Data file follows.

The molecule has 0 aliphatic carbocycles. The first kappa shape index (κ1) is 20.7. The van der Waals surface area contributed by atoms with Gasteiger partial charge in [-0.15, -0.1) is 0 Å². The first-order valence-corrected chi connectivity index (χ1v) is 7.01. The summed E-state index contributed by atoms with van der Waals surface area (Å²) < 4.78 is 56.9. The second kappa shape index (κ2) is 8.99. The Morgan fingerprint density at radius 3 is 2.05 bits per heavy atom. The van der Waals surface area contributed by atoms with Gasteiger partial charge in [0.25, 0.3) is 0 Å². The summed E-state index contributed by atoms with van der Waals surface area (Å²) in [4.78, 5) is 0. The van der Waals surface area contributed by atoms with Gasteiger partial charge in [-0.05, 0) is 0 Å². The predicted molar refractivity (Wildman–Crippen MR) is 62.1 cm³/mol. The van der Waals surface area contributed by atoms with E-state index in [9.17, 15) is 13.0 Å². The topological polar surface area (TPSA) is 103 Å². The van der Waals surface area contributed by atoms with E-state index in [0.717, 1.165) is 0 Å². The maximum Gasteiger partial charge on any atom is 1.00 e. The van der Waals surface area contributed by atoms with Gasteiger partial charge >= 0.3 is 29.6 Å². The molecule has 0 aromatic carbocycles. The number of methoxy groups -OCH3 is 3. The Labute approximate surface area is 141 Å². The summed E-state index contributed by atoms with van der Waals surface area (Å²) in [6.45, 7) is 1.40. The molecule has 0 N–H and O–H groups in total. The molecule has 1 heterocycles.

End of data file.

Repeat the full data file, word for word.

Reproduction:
The molecule has 0 aliphatic carbocycles. The first kappa shape index (κ1) is 20.7. The van der Waals surface area contributed by atoms with Gasteiger partial charge in [-0.15, -0.1) is 0 Å². The first-order valence-corrected chi connectivity index (χ1v) is 7.01. The summed E-state index contributed by atoms with van der Waals surface area (Å²) < 4.78 is 56.9. The second kappa shape index (κ2) is 8.99. The Morgan fingerprint density at radius 3 is 2.05 bits per heavy atom. The van der Waals surface area contributed by atoms with Gasteiger partial charge in [0.25, 0.3) is 0 Å². The summed E-state index contributed by atoms with van der Waals surface area (Å²) in [4.78, 5) is 0. The van der Waals surface area contributed by atoms with Gasteiger partial charge in [-0.05, 0) is 0 Å². The predicted molar refractivity (Wildman–Crippen MR) is 62.1 cm³/mol. The van der Waals surface area contributed by atoms with E-state index in [9.17, 15) is 13.0 Å². The topological polar surface area (TPSA) is 103 Å². The van der Waals surface area contributed by atoms with E-state index in [0.717, 1.165) is 0 Å². The maximum Gasteiger partial charge on any atom is 1.00 e. The van der Waals surface area contributed by atoms with Gasteiger partial charge >= 0.3 is 29.6 Å². The molecule has 0 aromatic carbocycles. The number of methoxy groups -OCH3 is 3. The Labute approximate surface area is 141 Å². The summed E-state index contributed by atoms with van der Waals surface area (Å²) in [6.45, 7) is 1.40. The molecule has 0 N–H and O–H groups in total. The molecule has 1 heterocycles.